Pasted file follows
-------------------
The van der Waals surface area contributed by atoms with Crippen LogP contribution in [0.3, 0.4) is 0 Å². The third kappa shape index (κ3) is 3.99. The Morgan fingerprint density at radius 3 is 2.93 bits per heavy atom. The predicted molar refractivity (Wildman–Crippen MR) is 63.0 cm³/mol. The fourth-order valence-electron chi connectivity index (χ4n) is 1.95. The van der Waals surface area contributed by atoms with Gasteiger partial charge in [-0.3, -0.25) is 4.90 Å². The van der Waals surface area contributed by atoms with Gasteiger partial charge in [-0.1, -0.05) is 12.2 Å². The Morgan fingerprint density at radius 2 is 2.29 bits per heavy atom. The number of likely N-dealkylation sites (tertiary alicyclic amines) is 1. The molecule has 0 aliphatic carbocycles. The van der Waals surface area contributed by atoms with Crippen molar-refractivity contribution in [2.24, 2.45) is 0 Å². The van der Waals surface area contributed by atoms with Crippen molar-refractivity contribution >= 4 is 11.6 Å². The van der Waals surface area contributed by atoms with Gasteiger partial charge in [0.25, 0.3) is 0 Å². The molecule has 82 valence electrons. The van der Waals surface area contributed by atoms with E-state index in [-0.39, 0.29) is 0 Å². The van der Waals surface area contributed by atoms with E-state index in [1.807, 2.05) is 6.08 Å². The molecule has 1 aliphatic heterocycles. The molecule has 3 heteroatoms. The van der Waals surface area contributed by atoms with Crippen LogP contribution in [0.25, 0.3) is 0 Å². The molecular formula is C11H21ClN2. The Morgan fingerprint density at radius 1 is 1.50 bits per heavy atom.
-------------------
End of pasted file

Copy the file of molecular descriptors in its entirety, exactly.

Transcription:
The van der Waals surface area contributed by atoms with Crippen LogP contribution in [0.3, 0.4) is 0 Å². The third kappa shape index (κ3) is 3.99. The Morgan fingerprint density at radius 3 is 2.93 bits per heavy atom. The predicted molar refractivity (Wildman–Crippen MR) is 63.0 cm³/mol. The fourth-order valence-electron chi connectivity index (χ4n) is 1.95. The van der Waals surface area contributed by atoms with Gasteiger partial charge in [-0.3, -0.25) is 4.90 Å². The van der Waals surface area contributed by atoms with Gasteiger partial charge in [-0.1, -0.05) is 12.2 Å². The Morgan fingerprint density at radius 2 is 2.29 bits per heavy atom. The number of likely N-dealkylation sites (tertiary alicyclic amines) is 1. The molecule has 0 aliphatic carbocycles. The van der Waals surface area contributed by atoms with Crippen molar-refractivity contribution in [2.24, 2.45) is 0 Å². The van der Waals surface area contributed by atoms with Crippen molar-refractivity contribution >= 4 is 11.6 Å². The van der Waals surface area contributed by atoms with Gasteiger partial charge in [0.25, 0.3) is 0 Å². The molecule has 82 valence electrons. The van der Waals surface area contributed by atoms with E-state index in [-0.39, 0.29) is 0 Å². The van der Waals surface area contributed by atoms with E-state index in [1.807, 2.05) is 6.08 Å². The molecule has 1 aliphatic heterocycles. The molecule has 3 heteroatoms. The van der Waals surface area contributed by atoms with Crippen LogP contribution in [0.25, 0.3) is 0 Å². The molecular formula is C11H21ClN2. The Morgan fingerprint density at radius 1 is 1.50 bits per heavy atom.